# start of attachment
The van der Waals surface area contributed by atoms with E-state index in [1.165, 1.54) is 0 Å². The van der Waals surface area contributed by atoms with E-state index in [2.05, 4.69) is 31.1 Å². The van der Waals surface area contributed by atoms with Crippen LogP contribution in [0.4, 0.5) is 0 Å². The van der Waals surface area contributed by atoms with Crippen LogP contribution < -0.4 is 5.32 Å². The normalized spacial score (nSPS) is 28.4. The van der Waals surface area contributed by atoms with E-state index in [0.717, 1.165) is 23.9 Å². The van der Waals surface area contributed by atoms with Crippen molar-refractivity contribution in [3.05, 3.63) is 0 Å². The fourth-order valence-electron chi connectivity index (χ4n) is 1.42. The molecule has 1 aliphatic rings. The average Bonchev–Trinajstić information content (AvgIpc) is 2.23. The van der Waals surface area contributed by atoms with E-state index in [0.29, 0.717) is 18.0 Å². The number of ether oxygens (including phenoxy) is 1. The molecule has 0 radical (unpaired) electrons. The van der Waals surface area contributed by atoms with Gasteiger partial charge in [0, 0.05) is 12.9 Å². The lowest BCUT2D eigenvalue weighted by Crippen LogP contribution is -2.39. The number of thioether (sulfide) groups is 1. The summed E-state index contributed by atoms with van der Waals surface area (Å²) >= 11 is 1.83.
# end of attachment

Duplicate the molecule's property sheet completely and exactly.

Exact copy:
The van der Waals surface area contributed by atoms with E-state index in [1.165, 1.54) is 0 Å². The van der Waals surface area contributed by atoms with E-state index in [2.05, 4.69) is 31.1 Å². The van der Waals surface area contributed by atoms with Crippen LogP contribution in [0.4, 0.5) is 0 Å². The van der Waals surface area contributed by atoms with Crippen LogP contribution < -0.4 is 5.32 Å². The normalized spacial score (nSPS) is 28.4. The van der Waals surface area contributed by atoms with E-state index in [0.717, 1.165) is 23.9 Å². The van der Waals surface area contributed by atoms with Crippen molar-refractivity contribution in [3.05, 3.63) is 0 Å². The fourth-order valence-electron chi connectivity index (χ4n) is 1.42. The molecule has 1 aliphatic rings. The average Bonchev–Trinajstić information content (AvgIpc) is 2.23. The van der Waals surface area contributed by atoms with E-state index in [0.29, 0.717) is 18.0 Å². The number of ether oxygens (including phenoxy) is 1. The molecule has 0 radical (unpaired) electrons. The van der Waals surface area contributed by atoms with Gasteiger partial charge in [0, 0.05) is 12.9 Å². The lowest BCUT2D eigenvalue weighted by Crippen LogP contribution is -2.39. The number of thioether (sulfide) groups is 1. The summed E-state index contributed by atoms with van der Waals surface area (Å²) >= 11 is 1.83.